Jamie
  • 0

#5 alan doyle

alan doyle
  • Basic Members
  • PipPip
  • 37 posts
  • Other

Posted 01 April 2009 - 02:16 PM

experiment,test get a cheap projector use ektachrome send it too andec.
by projecting it is a cheaper way to see and understand mistakes.
a great way to see what your camera is doing.
by testing and playing you will understand,what works for you.

do not worry, check this out this was an official video with a proper funded budget. .
it is crap.
this is what i call squirtyvision,using a camera like a water pistol.

so no matter what happens i am sure you will do better than the highly paid crew on that film.
  • 0

#6 Christopher Curry

Christopher Curry
  • Basic Members
  • PipPip
  • 16 posts
  • Student
  • Melbourne, Australia

Posted 03 April 2009 - 06:21 AM

[/url]


Wowza! Knowing THAT kind of video was released for an international artist makes me a feel a whole lot more confident to be behind a camera!

Edited by Christopher Curry, 03 April 2009 - 06:21 AM.

  • 0

#7 alan doyle

alan doyle
  • Basic Members
  • PipPip
  • 37 posts
  • Other

Posted 03 April 2009 - 07:26 PM

Wowza! Knowing THAT kind of video was released for an international artist makes me a feel a whole lot more confident to be behind a camera!



the goldfrapp thing should be a real inspiration for newbies.
10 thousand pound budget, 800 pound a day cameraman and a director plus crew..
and i bet everyone on this site could have done better.
and this is not unique i have seen much worse.
this was a classic example of an arrogant camera crew not testing and not really caring or thinking,you can have a dp who's 35mm work is amazing as soon as you hand him a super 8 he leaves his brain at home.
my favorite super 8 work is nearly always shot by non pro's.
  • 0

#8 Jamie Noakes

Jamie Noakes
  • Basic Members
  • PipPip
  • 20 posts
  • Director
  • Östersund, Sweden

Posted 04 April 2009 - 02:55 AM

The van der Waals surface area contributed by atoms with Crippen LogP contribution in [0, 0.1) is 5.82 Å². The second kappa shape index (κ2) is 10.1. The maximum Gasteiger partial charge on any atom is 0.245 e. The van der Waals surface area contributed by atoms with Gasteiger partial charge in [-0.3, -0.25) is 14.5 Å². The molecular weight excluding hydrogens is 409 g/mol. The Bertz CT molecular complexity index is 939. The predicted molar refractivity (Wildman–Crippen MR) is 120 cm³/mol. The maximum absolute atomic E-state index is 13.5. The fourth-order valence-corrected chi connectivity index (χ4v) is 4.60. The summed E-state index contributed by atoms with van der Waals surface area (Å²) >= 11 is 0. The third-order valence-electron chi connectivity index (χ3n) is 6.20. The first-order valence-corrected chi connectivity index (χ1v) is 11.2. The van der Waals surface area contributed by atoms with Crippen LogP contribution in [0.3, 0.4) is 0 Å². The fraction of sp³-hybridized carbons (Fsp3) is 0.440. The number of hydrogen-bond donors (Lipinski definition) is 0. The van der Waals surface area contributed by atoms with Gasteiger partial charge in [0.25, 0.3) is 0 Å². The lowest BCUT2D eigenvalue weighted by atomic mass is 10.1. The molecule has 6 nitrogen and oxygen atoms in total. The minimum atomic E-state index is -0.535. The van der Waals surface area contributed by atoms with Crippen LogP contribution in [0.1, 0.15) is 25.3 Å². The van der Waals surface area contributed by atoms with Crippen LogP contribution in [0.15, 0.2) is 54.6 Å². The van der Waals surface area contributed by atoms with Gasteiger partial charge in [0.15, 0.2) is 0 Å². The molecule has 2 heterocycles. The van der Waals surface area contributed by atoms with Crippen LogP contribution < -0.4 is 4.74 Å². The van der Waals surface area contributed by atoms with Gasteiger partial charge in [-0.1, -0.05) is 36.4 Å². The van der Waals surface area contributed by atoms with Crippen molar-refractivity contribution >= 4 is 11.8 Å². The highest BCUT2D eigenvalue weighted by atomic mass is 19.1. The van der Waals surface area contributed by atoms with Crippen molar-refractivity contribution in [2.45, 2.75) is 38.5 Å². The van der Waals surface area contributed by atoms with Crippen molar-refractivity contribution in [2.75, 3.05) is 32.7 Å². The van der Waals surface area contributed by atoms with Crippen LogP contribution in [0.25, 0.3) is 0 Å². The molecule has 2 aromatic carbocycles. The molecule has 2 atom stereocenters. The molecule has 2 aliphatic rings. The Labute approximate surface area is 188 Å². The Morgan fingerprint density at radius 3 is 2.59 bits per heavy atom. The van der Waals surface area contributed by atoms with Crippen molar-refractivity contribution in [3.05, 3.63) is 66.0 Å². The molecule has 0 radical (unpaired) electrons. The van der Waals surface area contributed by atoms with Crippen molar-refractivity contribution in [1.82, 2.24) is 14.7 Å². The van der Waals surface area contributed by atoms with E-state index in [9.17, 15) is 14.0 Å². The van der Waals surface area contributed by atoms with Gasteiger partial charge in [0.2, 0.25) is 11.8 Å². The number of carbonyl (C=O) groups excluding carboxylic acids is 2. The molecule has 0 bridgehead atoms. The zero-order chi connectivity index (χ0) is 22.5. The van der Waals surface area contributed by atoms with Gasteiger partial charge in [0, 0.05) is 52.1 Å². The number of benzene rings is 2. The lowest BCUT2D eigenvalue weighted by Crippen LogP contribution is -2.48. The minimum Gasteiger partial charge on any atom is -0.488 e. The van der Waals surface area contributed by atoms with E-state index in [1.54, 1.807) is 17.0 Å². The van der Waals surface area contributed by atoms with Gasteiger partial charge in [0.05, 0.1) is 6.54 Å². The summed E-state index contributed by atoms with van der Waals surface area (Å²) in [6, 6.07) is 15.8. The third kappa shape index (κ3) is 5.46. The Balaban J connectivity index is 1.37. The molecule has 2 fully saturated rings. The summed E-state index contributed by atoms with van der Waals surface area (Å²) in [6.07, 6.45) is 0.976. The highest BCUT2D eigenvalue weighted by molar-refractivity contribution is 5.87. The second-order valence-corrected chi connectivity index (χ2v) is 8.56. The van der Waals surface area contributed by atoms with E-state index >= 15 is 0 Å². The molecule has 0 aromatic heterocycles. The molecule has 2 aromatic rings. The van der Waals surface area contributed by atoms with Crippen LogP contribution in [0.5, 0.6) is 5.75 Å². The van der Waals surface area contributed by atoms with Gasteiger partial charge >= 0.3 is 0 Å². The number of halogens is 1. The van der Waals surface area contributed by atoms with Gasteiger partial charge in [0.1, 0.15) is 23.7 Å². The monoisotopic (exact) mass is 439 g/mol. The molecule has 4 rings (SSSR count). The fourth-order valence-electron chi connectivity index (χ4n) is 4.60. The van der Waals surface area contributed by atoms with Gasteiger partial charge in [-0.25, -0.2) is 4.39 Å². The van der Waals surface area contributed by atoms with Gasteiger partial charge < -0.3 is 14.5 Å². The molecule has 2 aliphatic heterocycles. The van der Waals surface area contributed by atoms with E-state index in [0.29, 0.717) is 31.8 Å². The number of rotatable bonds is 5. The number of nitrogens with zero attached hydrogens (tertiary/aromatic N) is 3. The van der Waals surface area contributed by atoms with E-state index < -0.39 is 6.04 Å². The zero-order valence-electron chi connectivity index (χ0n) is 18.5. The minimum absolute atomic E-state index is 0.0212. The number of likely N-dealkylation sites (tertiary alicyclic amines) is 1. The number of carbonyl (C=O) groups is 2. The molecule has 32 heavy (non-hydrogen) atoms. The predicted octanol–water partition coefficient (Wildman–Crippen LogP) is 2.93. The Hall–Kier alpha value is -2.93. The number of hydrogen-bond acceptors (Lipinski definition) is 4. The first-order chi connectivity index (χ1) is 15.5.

the goldfrapp thing should be a real inspiration for newbies.
10 thousand pound budget, 800 pound a day cameraman and a director plus crew..
and i bet everyone on this site could have done better.
and this is not unique i have seen much worse.
this was a classic example of an arrogant camera crew not testing and not really caring or thinking,you can have a dp who's 35mm work is amazing as soon as you hand him a super 8 he leaves his brain at home.
my favorite super 8 work is nearly always shot by non pro's.


Bloody hell - how did they make the paperwork look good? - I would have loved to see the final budget breakdown after that shoot!

I can only see it looking like this -

50 pence for the Crappy Super 8 camera picked up from a charity shop.

A few quid for the couple of rolls of film stock.

Then I find it hard to find reason for any of the following:-

I'm guessing it was a one day shoot - and the term 'cameraman' must be used in loose terms surely? £800 a day I would definitely suggest checking with the 'Trade Descriptions Act'.

What Director? Would be my next question.

What crew were necessary - did the camera man need an assistant to 'load' or take care of the fresh/exposed filmstock? Surely his or her pockets would have sufficed?

No need for Grip – (accept the loose one on the camera!)

No sound.

Lighting?

Continuity?

Make up perhaps?

Catering for the minimal crew and Alison?

Some money perhaps spent in post - but it looks like a home telecine job and no need for a pro telecine tech or colourist that I can find evidence for!

Where did the money go?

Some people will argue that they were going for the 'lo-fi' look as if some half-cut donkey had filmed it etc... That is all fine - but why the need for a 10K budget?

There are so many creative and talented people out there having a rough ride finding even the most minimal of funding or any at all.

As you say Alan, anyone on this forum could shoot better – I would even go as for as to say just ‘Anyone’ could do better.
  • 0


Aerial Filmworks

Rig Wheels Passport

Visual Products

Opal

Paralinx LLC

Broadcast Solutions Inc

The Slider

Gamma Ray Digital Inc

Media Blackout - Custom Cables and AKS

FJS International, LLC

Ritter Battery

Metropolis Post

rebotnix Technologies

CineTape

Tai Audio

CineLab

Abel Cine

Wooden Camera

Technodolly

Glidecam

Willys Widgets

Visual Products

rebotnix Technologies

Technodolly

FJS International, LLC

Metropolis Post

Aerial Filmworks

Wooden Camera

Gamma Ray Digital Inc

Glidecam

CineLab

Paralinx LLC

CineTape

Media Blackout - Custom Cables and AKS

Opal

Abel Cine

Broadcast Solutions Inc

Ritter Battery

Rig Wheels Passport

The Slider

Willys Widgets

Tai Audio